"Arrogance is the conjoined twin of ignorance" - Andy Hargreaves.... If you have been following me for any sort of time then you know I was born and raised in Baltimore Maryland or B More as we often called it. A coastal city, it is often plagued by humid summers and really cold and snowy for no reason winters. One particular year, when there were two weeks straight of blizzards (which by the way is a dream of every kid that lives in the east coast and loves the snow) I put on my numerous layers of clothes, mixed matched socks, a glove, a mitten, a scarf and a hat. Dapper... I stepped out onto the porch and looked out at the snow that was piled high enough to reach the top bottom of my porch. To offer some perspective, my porch has seven steps before you reach the ground. Anyway....The snow was around five feet deep which to a kid translates to 50 feet and all my life (a full 11 years at the time) I had waited for a day like this to come.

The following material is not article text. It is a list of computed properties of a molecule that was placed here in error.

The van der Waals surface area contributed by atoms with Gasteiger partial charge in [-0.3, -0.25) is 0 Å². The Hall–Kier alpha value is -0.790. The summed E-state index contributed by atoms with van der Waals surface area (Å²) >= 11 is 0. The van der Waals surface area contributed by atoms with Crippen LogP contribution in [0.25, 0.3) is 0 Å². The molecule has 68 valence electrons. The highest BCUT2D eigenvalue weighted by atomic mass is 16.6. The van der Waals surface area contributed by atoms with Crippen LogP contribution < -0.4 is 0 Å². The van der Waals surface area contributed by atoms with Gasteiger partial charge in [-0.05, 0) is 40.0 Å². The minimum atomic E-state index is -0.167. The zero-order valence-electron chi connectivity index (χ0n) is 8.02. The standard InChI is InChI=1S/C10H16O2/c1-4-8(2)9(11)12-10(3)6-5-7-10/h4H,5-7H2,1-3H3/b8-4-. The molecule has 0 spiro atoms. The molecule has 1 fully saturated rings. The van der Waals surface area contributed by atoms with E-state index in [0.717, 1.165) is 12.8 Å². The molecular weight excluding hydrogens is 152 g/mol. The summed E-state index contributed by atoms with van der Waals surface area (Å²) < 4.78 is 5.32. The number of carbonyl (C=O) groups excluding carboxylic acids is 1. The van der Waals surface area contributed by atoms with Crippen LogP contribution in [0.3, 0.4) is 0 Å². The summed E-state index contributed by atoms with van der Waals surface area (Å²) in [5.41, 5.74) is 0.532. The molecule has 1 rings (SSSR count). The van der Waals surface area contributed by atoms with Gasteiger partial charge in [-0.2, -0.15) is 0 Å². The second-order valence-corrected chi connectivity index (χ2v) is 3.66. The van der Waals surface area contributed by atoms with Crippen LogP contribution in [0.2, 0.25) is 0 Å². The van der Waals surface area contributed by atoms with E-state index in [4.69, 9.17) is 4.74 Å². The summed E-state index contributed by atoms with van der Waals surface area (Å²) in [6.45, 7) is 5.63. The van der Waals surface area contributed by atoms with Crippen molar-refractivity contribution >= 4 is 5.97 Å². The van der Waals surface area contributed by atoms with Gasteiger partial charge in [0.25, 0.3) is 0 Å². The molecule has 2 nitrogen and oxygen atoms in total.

A day where the snow was high enough, full enough for a kid, especially an inner-city kid's dream to come true... You might be wondering where this is going. I promise to bring it all in. I stood at the edge of the porch, above the first step looking down. I took a deep breath and leapt. It wasn't a great distance, I was no long jumper, but for me it felt like I was flying, at least until I hit the soft powder or should I say through the soft powder that gave way to a very solid and apparently hidden ground. I don't know if you have ever had the wind knocked out of you, but I promise you it isn't pleasant at all. So, there I lay... winded, and confused. It didn't take me long to figure out my mistake. I assumed the snow would be deep enough AND firm enough to support the weight of my falling body. I was half right...... and half wrong. I didn't assess that situation right. Nor the next... Yes, that's right... I got up, made my way to the next drop off to the street and leapt again... Same results...different space. There are a few morals to this story, but the most prominent one is that I was determined NOT to make the same mistake again, especially if I didn't need to. It wasn't as if I was being chased or something. I refused to allow my assumptions and arrogance to put me in a position of pain again. Well.... at least for the time being. I was young so yeah.... there were plenty of other mistakes to be made and lessons learned. Anyway... back to the point and story... I played in the snow the rest of the day. So much so, I was soaking wet and freezing by time I went back in. The weather forecasted more snow. I knew that meant that school would be out and more fun was coming my way. And this time, I would still leap, but I would look first. Why does this matter? I often tell my clients not live in fear. I do however teach caution depending on the situation. But to live we must still take the leap. What I want to ensure is that we don't leap so often without thinking or worse yet so full of over confidence that we forget to read the signs that might be telling to use a bit of discernment or caution. It is in those moments that we should be checking our egos and potential impulsiveness to ensure that we are in alignment with both our inner selves and our journey. That my Motiv8tional Warriors is the moral of my story. Learn from the lessons that life gives you. Yes, be confident once you have done the work, but even then, use both discernment and introspection to orient your reference point of the "Who in You". Assuming versus assessing will often leave you in a place of unnecessary failure and or disruption of your journey. Why do that when you don't have to? Someone once said to me that "Ego" translates to "Edging God Out" or to allow it to fit the many "Edging Greatness Out". When you allow the worse part of you to become the main part of you..... Don't push out the "Who in You" that was destined and designed to be a plus versus a minus. Speaker... Author... Warrior... Coach..